Don’t Be Afraid to Let Your Child Feel Some Financial Consequences

When I look back on the journals that I’ve kept since kindergarten {some in crayon scribbles}, I’m reminded of how far I’ve come in my money journey.

Sneak Peek: One of my most favorite entries is this really funny, dramatic essay where I moan about having to ‘drain’ $13.00 from my account each week for gas (oh, the look of horror in my 16-year-old eyes at what our current monthly gas bill is)…

Yes, I’ve financially matured since then.

But it didn’t happen overnight.

If I travel back through time, I can think of several mistakes I made with concrete (read: savings account-draining) consequences.

butterfly money edited

At the time, they were really painful {financially} to go through. Especially since I was earning my money mainly through mucking horse stalls, milking cows, and other forms of exhausting, smelly work.

But boy am I glad I learned them when I did compared with learning them as an adult…because when you’re an adult small mistakes can have much costlier consequences, and even be potentially irreversible.

3 Financial Lessons from Childhood Mistakes

  1. There are Financial Consequences to Not Taking Care of Your Belongings: Flip back in time. The year is 1999, and I am a drummer in our high school marching band. I manage to lose my marching band tunic. It could have happened at any of the parades we went to, or perhaps on a bus to/from the event (to this day it’s never shown up in my belongings). I dreaded each and every event we had thereafter because I had to ask to borrow one from the band moms, explaining yet again that I still could not find it. Then, the end of the year came. I signed over $385 to the band fund to make up for my mistake. Ouch.Flash Forward: I honestly don’t think I’ve lost anything of large value (or perhaps even of ‘small value’) since that band tunic. I am organized, and keep my belongings in good working order because I’ve realized how costly it is to replace them.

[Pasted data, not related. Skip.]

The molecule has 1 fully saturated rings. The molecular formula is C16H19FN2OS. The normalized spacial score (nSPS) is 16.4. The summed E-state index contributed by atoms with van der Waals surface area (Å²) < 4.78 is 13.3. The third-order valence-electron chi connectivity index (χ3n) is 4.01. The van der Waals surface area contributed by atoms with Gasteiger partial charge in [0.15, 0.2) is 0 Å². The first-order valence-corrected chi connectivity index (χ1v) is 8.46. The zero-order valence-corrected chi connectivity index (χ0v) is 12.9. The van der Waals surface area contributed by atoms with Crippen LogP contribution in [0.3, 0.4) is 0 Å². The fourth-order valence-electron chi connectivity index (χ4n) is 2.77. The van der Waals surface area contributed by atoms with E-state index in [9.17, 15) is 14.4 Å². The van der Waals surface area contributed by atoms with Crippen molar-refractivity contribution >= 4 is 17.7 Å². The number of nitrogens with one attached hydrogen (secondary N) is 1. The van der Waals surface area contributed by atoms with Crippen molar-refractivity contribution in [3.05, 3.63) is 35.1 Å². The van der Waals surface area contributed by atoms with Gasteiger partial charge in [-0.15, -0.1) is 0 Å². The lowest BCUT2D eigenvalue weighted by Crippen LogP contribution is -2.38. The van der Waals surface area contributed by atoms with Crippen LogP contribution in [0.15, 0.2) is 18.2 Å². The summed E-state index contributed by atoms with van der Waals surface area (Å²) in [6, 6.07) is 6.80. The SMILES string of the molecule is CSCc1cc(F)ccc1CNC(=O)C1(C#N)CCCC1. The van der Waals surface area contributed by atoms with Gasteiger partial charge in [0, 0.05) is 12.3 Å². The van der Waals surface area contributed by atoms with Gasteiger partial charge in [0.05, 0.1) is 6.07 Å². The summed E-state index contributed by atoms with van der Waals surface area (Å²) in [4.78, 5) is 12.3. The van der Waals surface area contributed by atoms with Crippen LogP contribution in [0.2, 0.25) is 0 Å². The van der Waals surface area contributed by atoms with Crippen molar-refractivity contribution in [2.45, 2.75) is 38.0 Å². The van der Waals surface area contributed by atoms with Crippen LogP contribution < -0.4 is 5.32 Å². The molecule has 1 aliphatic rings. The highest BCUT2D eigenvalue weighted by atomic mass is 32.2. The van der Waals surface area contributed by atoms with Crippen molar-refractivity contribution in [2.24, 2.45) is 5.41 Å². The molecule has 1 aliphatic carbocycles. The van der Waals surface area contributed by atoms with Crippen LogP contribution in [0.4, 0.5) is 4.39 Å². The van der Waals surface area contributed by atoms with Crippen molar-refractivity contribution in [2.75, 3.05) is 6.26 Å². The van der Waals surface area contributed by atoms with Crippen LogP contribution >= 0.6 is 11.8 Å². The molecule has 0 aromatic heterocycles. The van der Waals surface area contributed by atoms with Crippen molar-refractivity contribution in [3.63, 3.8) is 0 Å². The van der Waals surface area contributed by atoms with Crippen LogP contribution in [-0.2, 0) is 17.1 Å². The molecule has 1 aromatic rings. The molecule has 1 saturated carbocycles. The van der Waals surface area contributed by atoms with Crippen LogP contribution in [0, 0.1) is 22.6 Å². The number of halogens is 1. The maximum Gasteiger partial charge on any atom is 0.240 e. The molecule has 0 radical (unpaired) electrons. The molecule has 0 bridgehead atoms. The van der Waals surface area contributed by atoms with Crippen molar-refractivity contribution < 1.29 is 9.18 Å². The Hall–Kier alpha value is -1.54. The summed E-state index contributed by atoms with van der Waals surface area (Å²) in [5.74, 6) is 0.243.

2. Some Deals are Too Good to Be True: I was one of those teenagers who desperately wanted some CDs of my favorite music, but just couldn’t afford to purchase them all. One day I found a deal in the mail from BMG (remember those guys?). It was something extremely tempting, like 5 CDs for $25. My mother gave me fair warning the first time I approached her with this unbelievable deal, but still dutifully sent in each check I gave her when I didn’t want to listen. Then one day, it dawned on me. Since you had to become a member of the club and buy a certain number of CDs over the next year or so, it turned out that in the end, you really paid just as much for those CDs as you would have in the store. Except you spaced out the purchases. Doh! 

    Flash Forward: I excel at finding great deals. By learning all those years ago to sit down and do the math before signing up for an offer that sounds too-good-to-be-true, I’ve developed quite the system for quickly sifting through fool’s gold to get at the real thing.